Without a doubt, the CTS coupe is the most striking example of Cadillac's angular design language. The new V coupe adds legitimate performance to back up its sporty styling. More importantly, unlike some luxury sports cars, the V isn't tuned for the track at the detriment of real-world driving. Cadillac managed to add performance to the standard coupe with only minor sacrifices to its everyday drivability and its ability to coddle its occupants. Specifically, the V coupe didn't make me suffer every time I hit rough pavement or cringe when I encountered a railroad crossing but it was still fun to drive aggressively when I had the opportunity.
Inside, the cabin is more spacious than I expected from a wedge-shaped coupe -- at least in the front seat -- and the overall style is an attractive mix of sport and luxury. The suede on the shifter and steering wheel looks great and is a reasonably priced option ($350) that adds some character to the mostly flat black surfaces -- although on the 90-degree day that I drove the V coupe, it was hard to enjoy the suede's fuzzy texture; I'm sure I'd appreciate it more in cool weather. The manual gearbox requires a satisfyingly deliberate motion but the long throws made it hard to complete shifts as quickly as I wanted. I also found the placement of the shifter a bit awkward. Once I had the seat positioned forward enough to engage the clutch's long travel, the shifter was so close that first-to-second and third-to-fourth shifts were difficult. And, although the Recaro seats are extremely comfortable and supportive, the exaggerated side bolsters got in the way on these same shifts. For an insane $3400, I think I'd skip them anyway and go with the standard seats.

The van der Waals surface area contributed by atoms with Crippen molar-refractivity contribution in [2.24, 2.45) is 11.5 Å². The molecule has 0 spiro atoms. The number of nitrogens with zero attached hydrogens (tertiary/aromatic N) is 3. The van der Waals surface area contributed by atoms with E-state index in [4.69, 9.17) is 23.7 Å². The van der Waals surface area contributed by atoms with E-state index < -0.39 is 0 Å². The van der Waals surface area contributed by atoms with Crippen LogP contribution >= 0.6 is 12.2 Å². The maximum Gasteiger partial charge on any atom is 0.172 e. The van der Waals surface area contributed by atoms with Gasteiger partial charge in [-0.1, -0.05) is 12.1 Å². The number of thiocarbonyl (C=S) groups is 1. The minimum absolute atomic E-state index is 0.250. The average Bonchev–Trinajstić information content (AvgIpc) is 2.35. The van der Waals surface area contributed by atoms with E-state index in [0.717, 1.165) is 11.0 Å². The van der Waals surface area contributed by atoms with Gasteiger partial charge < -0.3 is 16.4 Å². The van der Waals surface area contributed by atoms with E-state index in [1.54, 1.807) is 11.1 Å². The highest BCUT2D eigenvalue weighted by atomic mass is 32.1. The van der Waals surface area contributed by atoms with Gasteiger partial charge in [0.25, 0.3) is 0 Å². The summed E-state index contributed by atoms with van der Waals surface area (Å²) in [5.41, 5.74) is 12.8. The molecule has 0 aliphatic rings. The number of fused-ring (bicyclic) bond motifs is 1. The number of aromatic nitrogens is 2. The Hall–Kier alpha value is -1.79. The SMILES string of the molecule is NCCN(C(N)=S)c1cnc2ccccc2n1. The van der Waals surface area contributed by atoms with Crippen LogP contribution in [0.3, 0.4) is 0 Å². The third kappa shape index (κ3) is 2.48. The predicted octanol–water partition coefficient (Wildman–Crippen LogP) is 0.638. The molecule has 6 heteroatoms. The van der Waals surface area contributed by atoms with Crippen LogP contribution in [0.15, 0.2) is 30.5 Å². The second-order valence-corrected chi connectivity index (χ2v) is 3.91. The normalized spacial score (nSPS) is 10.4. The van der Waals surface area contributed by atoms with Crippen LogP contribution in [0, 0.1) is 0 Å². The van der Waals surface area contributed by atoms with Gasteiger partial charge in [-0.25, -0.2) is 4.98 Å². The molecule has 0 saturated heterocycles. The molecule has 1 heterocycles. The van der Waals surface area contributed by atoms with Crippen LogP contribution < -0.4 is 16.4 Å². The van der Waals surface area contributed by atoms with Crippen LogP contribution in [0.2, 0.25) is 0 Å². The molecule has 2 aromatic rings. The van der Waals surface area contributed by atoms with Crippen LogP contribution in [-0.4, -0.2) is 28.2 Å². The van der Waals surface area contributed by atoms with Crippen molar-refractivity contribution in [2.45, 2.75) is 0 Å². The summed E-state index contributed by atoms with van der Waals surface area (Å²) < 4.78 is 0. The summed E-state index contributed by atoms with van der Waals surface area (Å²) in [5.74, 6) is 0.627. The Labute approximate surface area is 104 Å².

Jennifer Misaros, Production Editor